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Edge Computing vs. Cloud Computing: Understanding the Difference


Tech innovations have become an integral part of modern business operations. While businesses rely on a wide array of technologies, cloud computing is one of the most crucial. The growing adoption of hybrid working models has accelerated the popularity of cloud computing even further.

But given the fast-evolving nature of technology, new innovations keep rising to the forefront. In recent years, there’s been plenty of buzz around edge computing. It has found its way into various industries, from healthcare and manufacturing to shipping.

But will edge computing replace the cloud? Or can these technologies work together to help companies skyrocket efficiency and make smarter decisions?

In this blog, we’ll explore the answers to these questions and more. Let’s dive right in.

Cloud Computing: A Closer Look

Simply put, cloud computing refers to the on-demand delivery of resources, such as storage and computing power, via the internet. Established cloud providers have data centers in multiple locations. These data centers can provide users with hosted services, including analytics, networking, storage, etc.

Benefits of Cloud Computing

With cloud computing, organizations get a centralized platform to store confidential data and host business applications. For instance, cloud data warehouses like Druid and Redshift let users collect, process, store, and analyze crucial data to facilitate business decision-making.

They eliminate the need for on-premise hardware, software, and personnel to collect and analyze data. Cloud data warehouses like Redshift separate the storage and compute functions, thus helping organizations with scalability.

If you’re planning to use a cloud data warehouse for your company, it’s a good idea to conduct a thorough Redshift vs. Druid comparison before making the final selection.

Besides simplifying data storage and process, cloud computing helps companies scale their operations as needed. Cloud providers can dynamically allocate resources and computing power based on your changing needs. Also, you don’t need dedicated IT professionals to configure and maintain on-premise hardware and software. That makes it more cost-effective, too.

Also, cloud computing is ideal for operating with a hybrid workforce. It ensures that employees can access business applications and data irrespective of location. All they need is a steady internet connection.

Drawbacks of Cloud Computing

With cloud computing, data from a source often need to travel thousands of miles before it can be stored and analyzed. It results in latency, which can be detrimental to real-time decision-making.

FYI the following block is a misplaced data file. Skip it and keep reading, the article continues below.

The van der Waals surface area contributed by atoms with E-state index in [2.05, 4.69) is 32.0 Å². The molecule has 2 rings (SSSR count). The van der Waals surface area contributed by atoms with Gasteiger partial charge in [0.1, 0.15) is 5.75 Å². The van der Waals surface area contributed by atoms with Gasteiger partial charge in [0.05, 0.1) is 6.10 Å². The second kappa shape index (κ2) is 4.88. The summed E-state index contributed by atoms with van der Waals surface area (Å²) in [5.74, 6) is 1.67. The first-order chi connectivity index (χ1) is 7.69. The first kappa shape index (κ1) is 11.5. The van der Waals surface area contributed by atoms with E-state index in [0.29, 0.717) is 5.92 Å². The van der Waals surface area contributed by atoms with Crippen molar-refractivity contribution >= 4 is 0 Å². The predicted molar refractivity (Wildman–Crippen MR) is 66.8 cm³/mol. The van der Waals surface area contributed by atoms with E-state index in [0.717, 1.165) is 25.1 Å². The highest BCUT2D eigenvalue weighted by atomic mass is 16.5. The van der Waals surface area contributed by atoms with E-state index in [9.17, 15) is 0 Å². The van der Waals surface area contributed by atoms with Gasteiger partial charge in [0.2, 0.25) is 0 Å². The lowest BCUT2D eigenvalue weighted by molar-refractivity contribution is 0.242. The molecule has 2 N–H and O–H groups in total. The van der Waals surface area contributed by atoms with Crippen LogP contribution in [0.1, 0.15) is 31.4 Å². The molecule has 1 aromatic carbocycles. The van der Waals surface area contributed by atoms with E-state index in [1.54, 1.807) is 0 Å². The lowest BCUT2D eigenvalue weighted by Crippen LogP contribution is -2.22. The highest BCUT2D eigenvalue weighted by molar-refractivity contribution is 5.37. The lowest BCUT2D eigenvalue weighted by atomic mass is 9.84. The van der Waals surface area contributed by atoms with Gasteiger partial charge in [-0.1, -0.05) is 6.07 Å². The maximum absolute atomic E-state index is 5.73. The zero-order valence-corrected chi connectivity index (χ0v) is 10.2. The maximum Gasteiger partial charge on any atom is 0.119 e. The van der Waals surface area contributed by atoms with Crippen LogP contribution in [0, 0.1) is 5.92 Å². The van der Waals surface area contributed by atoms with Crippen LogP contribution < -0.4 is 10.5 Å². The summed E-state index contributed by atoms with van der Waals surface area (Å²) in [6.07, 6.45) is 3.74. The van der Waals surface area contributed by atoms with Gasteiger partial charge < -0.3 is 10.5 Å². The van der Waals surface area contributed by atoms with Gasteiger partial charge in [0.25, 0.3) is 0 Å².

Moreover, transferring huge amounts of data to the cloud requires high-speed internet access, which isn’t always available in remote locations. Also, storing sensitive information in data centers outside an organization’s physical premises makes it more vulnerable to cyberattacks.

Edge Computing: A Closer Look

Unlike cloud computing, edge computing moves data storage and compute functions closer to the source (i.e., end users and devices). Instead of processing at a remote data center, edge computing uses smart devices and sensors to collect and analyze data near the edge of a network.

Edge computing is used in various applications, including autonomous vehicles, predictive maintenance, video surveillance, surgical robotics, and augmented reality.

Benefits of Edge Computing

The most significant benefit of edge computing is that it eliminates the need for data to travel thousands of miles. That, in turn, minimizes latency and speeds up data processing. It comes in handy for applications that rely on real-time analytics.

For instance, self-driving cars use a variety of sensors to collect data about traffic and light levels. Machine learning algorithms installed in the vehicle can process that information in real-time to determine the best driving conditions.

Waiting for this data to reach a remote server before it can be converted into meaningful insights can jeopardize the safety of passengers and pedestrians.

Besides facilitating faster data processing, edge computing minimizes the dependence on high-speed internet. Collecting and analyzing data closer to the source is feasible with a local area network. It helps reduce costs and allows organizations in remote locations to reap the benefits of computing.

Furthermore, edge computing doesn’t require sensitive data to be stored on a public cloud. Instead, it confines data to an organization’s local area network, thus reinforcing security and compliance.

Drawbacks of Edge Computing

Edge computing devices usually come with limited storage space. So, they might discard any data that isn’t relevant to their application. It results in data loss that might have provided a deeper insight into specific processes.

Also, it’s worth noting that edge computing is an emerging technology. Organizations adopting edge computing should be prepared for unprecedented challenges in terms of compliance, governance, and integration.

The Way Forward

Both cloud computing and edge computing offer unique opportunities for organizations to improve efficiency and reduce costs. However, the two technologies aren’t mutually exclusive. Instead, you should focus on strategically combining them to make the most of data generated by different processes and systems.



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